Norwich 100 2014
How fortunate were we riders? Very, it was perfect weather. While last year I could barely make out the sea through the mist as we cycled several miles of coastline, this year the panoramic scenery was full-on spectacular. From old-world villages and lines of red poppies, the gorgeous deep blue sea against light and clear blue sky, to the windmills and lighthouses – what more can a ride offer? Well, some drama perhaps. It’s easy to get lulled into a false sense of security as the first forty miles to Holkham Hall were fast and steady effort; however, the coast road to Sheringham and just beyond (the next twenty to twenty five miles or so) has, guess what… hills!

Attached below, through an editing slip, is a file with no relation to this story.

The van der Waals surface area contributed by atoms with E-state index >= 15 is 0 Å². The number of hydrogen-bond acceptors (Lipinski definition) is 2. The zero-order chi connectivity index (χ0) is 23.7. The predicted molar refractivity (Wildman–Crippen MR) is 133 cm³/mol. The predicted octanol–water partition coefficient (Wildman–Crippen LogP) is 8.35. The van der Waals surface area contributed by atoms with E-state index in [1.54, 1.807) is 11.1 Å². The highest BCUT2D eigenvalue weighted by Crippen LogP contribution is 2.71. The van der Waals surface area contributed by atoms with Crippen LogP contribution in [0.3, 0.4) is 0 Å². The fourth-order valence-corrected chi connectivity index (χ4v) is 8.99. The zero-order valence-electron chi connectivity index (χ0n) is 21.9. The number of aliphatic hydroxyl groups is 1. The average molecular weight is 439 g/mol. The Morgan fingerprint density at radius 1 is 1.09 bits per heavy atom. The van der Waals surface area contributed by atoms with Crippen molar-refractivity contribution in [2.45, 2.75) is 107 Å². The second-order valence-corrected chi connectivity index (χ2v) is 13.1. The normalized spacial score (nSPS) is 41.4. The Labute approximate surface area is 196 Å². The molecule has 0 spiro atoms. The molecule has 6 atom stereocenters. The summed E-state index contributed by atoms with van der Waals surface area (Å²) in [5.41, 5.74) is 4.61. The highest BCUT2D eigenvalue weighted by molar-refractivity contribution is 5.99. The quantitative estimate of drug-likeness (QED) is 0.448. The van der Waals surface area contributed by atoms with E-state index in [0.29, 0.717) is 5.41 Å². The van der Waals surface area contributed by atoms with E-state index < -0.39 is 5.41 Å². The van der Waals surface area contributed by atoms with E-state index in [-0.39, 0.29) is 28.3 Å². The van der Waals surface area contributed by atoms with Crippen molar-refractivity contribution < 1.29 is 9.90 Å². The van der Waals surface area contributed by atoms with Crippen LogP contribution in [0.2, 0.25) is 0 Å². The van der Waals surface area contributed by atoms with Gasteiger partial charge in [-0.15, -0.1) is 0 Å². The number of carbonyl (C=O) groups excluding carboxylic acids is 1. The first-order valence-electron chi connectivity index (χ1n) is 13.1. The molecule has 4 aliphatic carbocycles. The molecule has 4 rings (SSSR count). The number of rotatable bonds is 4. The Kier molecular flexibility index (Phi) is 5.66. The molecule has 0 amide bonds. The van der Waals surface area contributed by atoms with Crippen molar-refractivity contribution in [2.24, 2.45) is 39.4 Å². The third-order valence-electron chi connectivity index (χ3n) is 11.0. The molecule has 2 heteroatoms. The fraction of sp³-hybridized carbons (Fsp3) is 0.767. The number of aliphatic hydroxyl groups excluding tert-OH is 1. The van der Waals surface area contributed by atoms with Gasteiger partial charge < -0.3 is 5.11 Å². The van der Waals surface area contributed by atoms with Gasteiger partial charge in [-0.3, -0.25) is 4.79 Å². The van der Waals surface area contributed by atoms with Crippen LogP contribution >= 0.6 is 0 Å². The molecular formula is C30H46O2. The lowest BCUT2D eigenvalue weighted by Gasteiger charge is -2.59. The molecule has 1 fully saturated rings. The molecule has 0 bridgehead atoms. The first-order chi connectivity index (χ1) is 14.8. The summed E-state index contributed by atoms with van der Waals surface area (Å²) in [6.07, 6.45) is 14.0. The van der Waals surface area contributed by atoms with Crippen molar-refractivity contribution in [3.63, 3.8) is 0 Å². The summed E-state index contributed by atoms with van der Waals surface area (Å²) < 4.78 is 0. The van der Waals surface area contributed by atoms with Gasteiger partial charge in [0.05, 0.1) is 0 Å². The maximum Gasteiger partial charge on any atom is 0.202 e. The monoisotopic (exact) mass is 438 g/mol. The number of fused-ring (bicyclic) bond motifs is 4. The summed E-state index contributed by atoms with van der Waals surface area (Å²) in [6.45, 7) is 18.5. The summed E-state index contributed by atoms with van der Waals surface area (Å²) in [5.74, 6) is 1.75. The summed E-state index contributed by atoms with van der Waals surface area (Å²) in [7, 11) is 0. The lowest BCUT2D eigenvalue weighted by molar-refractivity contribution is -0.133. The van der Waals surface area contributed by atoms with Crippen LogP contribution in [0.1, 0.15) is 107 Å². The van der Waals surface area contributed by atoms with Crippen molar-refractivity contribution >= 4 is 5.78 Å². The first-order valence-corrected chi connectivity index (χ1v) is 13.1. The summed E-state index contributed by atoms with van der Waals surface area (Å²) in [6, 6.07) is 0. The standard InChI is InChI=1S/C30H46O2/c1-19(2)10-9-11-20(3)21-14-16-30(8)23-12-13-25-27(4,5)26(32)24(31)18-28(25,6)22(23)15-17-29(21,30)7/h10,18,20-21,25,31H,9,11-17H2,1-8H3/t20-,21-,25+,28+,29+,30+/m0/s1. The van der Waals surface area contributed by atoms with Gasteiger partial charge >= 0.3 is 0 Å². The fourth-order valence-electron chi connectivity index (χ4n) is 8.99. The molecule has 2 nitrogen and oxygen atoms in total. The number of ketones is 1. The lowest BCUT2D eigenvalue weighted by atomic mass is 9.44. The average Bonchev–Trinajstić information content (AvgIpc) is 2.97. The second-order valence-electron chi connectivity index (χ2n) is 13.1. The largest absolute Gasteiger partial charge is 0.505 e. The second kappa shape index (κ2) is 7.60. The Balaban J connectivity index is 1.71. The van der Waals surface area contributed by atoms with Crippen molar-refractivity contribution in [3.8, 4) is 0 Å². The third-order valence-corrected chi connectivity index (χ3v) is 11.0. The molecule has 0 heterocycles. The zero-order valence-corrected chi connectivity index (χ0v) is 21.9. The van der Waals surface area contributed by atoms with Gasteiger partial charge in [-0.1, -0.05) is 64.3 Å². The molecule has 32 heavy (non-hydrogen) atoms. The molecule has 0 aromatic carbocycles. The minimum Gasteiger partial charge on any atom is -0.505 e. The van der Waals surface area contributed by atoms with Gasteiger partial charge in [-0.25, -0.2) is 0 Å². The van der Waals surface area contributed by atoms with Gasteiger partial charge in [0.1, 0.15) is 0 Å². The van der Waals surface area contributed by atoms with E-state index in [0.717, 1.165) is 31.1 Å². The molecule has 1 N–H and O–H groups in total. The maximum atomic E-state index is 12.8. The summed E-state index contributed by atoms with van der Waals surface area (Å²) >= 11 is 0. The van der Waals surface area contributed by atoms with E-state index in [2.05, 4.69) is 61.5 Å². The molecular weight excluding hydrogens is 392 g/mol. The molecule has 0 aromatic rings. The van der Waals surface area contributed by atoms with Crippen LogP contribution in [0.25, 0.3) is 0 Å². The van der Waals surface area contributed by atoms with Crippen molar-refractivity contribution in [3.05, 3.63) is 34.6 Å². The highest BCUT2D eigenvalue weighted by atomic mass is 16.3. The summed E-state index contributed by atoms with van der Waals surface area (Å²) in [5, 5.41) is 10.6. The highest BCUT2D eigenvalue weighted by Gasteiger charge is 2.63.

One of the hills really didn’t look as hard as it actually was, except for the few cyclists dismounting to walk up or take a break. And of course there’s the headwind, which, given the sun this year, was a welcome cooler, but not to be underestimated for the extra effort needed to pedal. The journey back inland has the context of physical and mental fatigue, but then, if it wasn’t hard it wouldn’t feel like the achievement that cycling one hundred miles is. Within the last twenty miles I had one specific moment in which I feared that my legs would jellify and that my body and soul would give way – I dug deep and it felt good to find willpower from somewhere.